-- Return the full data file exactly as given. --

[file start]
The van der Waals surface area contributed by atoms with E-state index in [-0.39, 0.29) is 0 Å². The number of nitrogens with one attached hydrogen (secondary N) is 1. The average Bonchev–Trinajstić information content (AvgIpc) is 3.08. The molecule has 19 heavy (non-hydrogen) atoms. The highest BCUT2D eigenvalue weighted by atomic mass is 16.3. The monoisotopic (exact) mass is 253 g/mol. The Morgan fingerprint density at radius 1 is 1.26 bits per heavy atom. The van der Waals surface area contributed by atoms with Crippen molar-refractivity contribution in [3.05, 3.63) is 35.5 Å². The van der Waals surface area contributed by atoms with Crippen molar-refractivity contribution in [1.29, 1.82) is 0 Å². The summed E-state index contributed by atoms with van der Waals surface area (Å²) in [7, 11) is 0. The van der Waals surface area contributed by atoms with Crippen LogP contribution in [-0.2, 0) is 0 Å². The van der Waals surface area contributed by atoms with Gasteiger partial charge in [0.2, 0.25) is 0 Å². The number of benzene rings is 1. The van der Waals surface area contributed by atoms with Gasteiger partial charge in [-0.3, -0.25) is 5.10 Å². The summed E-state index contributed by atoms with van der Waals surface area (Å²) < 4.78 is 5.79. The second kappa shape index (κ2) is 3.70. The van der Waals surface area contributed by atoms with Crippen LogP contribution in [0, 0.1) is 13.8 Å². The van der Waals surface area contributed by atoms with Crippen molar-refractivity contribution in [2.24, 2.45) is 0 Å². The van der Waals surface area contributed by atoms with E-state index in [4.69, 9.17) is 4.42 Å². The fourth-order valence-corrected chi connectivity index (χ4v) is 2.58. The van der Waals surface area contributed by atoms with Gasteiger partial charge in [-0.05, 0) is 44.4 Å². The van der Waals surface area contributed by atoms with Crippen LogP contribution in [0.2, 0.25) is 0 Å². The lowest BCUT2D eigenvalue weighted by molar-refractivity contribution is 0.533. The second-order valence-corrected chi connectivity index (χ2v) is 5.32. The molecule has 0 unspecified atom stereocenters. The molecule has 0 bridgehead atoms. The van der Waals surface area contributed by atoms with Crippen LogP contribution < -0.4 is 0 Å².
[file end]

The van der Waals surface area contributed by atoms with E-state index in [-0.39, 0.29) is 0 Å². The number of nitrogens with one attached hydrogen (secondary N) is 1. The average Bonchev–Trinajstić information content (AvgIpc) is 3.08. The molecule has 19 heavy (non-hydrogen) atoms. The highest BCUT2D eigenvalue weighted by atomic mass is 16.3. The monoisotopic (exact) mass is 253 g/mol. The Morgan fingerprint density at radius 1 is 1.26 bits per heavy atom. The van der Waals surface area contributed by atoms with Crippen molar-refractivity contribution in [3.05, 3.63) is 35.5 Å². The van der Waals surface area contributed by atoms with Crippen molar-refractivity contribution in [1.29, 1.82) is 0 Å². The summed E-state index contributed by atoms with van der Waals surface area (Å²) in [7, 11) is 0. The van der Waals surface area contributed by atoms with Crippen LogP contribution in [-0.2, 0) is 0 Å². The van der Waals surface area contributed by atoms with Gasteiger partial charge in [0.2, 0.25) is 0 Å². The number of benzene rings is 1. The van der Waals surface area contributed by atoms with Gasteiger partial charge in [-0.3, -0.25) is 5.10 Å². The summed E-state index contributed by atoms with van der Waals surface area (Å²) < 4.78 is 5.79. The second kappa shape index (κ2) is 3.70. The van der Waals surface area contributed by atoms with Crippen LogP contribution in [0, 0.1) is 13.8 Å². The van der Waals surface area contributed by atoms with Crippen molar-refractivity contribution in [2.24, 2.45) is 0 Å². The van der Waals surface area contributed by atoms with E-state index in [4.69, 9.17) is 4.42 Å². The fourth-order valence-corrected chi connectivity index (χ4v) is 2.58. The van der Waals surface area contributed by atoms with Gasteiger partial charge in [-0.05, 0) is 44.4 Å². The van der Waals surface area contributed by atoms with Crippen LogP contribution in [0.2, 0.25) is 0 Å². The lowest BCUT2D eigenvalue weighted by molar-refractivity contribution is 0.533. The second-order valence-corrected chi connectivity index (χ2v) is 5.32. The molecule has 0 unspecified atom stereocenters. The molecule has 0 bridgehead atoms. The van der Waals surface area contributed by atoms with Crippen LogP contribution < -0.4 is 0 Å².